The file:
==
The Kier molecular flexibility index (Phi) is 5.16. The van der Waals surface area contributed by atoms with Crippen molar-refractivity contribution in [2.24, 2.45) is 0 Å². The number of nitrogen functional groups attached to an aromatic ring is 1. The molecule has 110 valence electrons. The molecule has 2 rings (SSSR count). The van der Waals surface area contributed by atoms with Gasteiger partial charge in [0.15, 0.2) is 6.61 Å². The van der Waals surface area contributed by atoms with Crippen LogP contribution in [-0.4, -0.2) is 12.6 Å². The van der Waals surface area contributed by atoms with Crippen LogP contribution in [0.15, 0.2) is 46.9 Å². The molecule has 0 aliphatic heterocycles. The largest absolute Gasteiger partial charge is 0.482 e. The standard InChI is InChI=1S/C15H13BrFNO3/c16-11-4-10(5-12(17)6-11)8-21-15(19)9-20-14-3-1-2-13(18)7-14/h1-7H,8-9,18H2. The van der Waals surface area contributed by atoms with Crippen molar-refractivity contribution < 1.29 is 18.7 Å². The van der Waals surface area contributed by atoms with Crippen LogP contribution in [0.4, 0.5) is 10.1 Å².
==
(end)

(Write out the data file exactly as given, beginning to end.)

The Kier molecular flexibility index (Phi) is 5.16. The van der Waals surface area contributed by atoms with Crippen molar-refractivity contribution in [2.24, 2.45) is 0 Å². The number of nitrogen functional groups attached to an aromatic ring is 1. The molecule has 110 valence electrons. The molecule has 2 rings (SSSR count). The van der Waals surface area contributed by atoms with Gasteiger partial charge in [0.15, 0.2) is 6.61 Å². The van der Waals surface area contributed by atoms with Crippen LogP contribution in [-0.4, -0.2) is 12.6 Å². The van der Waals surface area contributed by atoms with Crippen LogP contribution in [0.15, 0.2) is 46.9 Å². The molecule has 0 aliphatic heterocycles. The largest absolute Gasteiger partial charge is 0.482 e. The standard InChI is InChI=1S/C15H13BrFNO3/c16-11-4-10(5-12(17)6-11)8-21-15(19)9-20-14-3-1-2-13(18)7-14/h1-7H,8-9,18H2. The van der Waals surface area contributed by atoms with Crippen molar-refractivity contribution < 1.29 is 18.7 Å². The van der Waals surface area contributed by atoms with Crippen LogP contribution in [0.4, 0.5) is 10.1 Å².